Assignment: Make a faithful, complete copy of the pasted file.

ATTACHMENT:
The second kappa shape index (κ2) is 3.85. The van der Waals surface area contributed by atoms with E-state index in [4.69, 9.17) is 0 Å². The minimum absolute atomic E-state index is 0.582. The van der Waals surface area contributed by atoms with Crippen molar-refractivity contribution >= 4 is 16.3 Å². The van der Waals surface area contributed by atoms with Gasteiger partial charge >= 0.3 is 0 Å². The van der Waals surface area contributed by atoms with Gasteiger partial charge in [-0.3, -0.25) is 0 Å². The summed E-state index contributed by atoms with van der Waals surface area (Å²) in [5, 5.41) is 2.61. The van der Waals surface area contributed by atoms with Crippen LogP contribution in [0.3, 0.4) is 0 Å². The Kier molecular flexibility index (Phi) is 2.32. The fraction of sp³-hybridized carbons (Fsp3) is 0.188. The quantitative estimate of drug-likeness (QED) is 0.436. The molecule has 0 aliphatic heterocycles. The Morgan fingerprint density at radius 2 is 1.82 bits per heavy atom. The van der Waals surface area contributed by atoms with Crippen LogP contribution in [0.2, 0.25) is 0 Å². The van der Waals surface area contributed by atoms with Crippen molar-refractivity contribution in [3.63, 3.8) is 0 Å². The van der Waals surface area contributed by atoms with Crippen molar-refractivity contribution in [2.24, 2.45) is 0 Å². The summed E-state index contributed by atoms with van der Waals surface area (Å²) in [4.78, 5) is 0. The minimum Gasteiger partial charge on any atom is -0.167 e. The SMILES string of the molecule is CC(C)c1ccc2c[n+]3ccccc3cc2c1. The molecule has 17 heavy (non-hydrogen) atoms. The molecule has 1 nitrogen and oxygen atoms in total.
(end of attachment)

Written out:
The second kappa shape index (κ2) is 3.85. The van der Waals surface area contributed by atoms with E-state index in [4.69, 9.17) is 0 Å². The minimum absolute atomic E-state index is 0.582. The van der Waals surface area contributed by atoms with Crippen molar-refractivity contribution >= 4 is 16.3 Å². The van der Waals surface area contributed by atoms with Gasteiger partial charge >= 0.3 is 0 Å². The van der Waals surface area contributed by atoms with Gasteiger partial charge in [-0.3, -0.25) is 0 Å². The summed E-state index contributed by atoms with van der Waals surface area (Å²) in [5, 5.41) is 2.61. The van der Waals surface area contributed by atoms with Crippen LogP contribution in [0.3, 0.4) is 0 Å². The Kier molecular flexibility index (Phi) is 2.32. The fraction of sp³-hybridized carbons (Fsp3) is 0.188. The quantitative estimate of drug-likeness (QED) is 0.436. The molecule has 0 aliphatic heterocycles. The Morgan fingerprint density at radius 2 is 1.82 bits per heavy atom. The van der Waals surface area contributed by atoms with Crippen LogP contribution in [0.2, 0.25) is 0 Å². The van der Waals surface area contributed by atoms with Crippen molar-refractivity contribution in [3.63, 3.8) is 0 Å². The van der Waals surface area contributed by atoms with Crippen molar-refractivity contribution in [2.24, 2.45) is 0 Å². The summed E-state index contributed by atoms with van der Waals surface area (Å²) in [4.78, 5) is 0. The minimum Gasteiger partial charge on any atom is -0.167 e. The SMILES string of the molecule is CC(C)c1ccc2c[n+]3ccccc3cc2c1. The molecule has 17 heavy (non-hydrogen) atoms. The molecule has 1 nitrogen and oxygen atoms in total.